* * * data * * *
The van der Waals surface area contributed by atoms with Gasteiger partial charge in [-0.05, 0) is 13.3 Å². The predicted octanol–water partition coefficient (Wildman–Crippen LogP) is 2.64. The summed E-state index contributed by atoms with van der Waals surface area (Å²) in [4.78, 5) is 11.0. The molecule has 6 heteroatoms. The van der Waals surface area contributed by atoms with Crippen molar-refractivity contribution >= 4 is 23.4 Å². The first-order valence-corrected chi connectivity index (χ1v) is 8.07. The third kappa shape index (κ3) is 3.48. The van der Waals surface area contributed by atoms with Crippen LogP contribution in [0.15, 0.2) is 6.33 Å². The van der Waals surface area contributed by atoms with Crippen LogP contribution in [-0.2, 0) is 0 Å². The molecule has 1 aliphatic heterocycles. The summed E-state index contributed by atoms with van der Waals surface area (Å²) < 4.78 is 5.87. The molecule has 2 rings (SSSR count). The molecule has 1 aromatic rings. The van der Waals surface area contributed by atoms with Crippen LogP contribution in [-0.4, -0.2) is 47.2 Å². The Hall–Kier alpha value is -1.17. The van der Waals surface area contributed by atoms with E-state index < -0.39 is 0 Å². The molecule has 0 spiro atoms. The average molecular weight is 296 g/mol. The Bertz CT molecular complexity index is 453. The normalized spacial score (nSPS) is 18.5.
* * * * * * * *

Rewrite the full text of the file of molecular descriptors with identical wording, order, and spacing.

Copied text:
The van der Waals surface area contributed by atoms with Gasteiger partial charge in [-0.05, 0) is 13.3 Å². The predicted octanol–water partition coefficient (Wildman–Crippen LogP) is 2.64. The summed E-state index contributed by atoms with van der Waals surface area (Å²) in [4.78, 5) is 11.0. The molecule has 6 heteroatoms. The van der Waals surface area contributed by atoms with Crippen molar-refractivity contribution >= 4 is 23.4 Å². The first-order valence-corrected chi connectivity index (χ1v) is 8.07. The third kappa shape index (κ3) is 3.48. The van der Waals surface area contributed by atoms with Crippen LogP contribution in [0.15, 0.2) is 6.33 Å². The van der Waals surface area contributed by atoms with Crippen LogP contribution in [-0.2, 0) is 0 Å². The molecule has 1 aliphatic heterocycles. The summed E-state index contributed by atoms with van der Waals surface area (Å²) < 4.78 is 5.87. The molecule has 2 rings (SSSR count). The molecule has 1 aromatic rings. The van der Waals surface area contributed by atoms with Crippen LogP contribution in [-0.4, -0.2) is 47.2 Å². The Hall–Kier alpha value is -1.17. The van der Waals surface area contributed by atoms with E-state index < -0.39 is 0 Å². The molecule has 0 spiro atoms. The average molecular weight is 296 g/mol. The Bertz CT molecular complexity index is 453. The normalized spacial score (nSPS) is 18.5.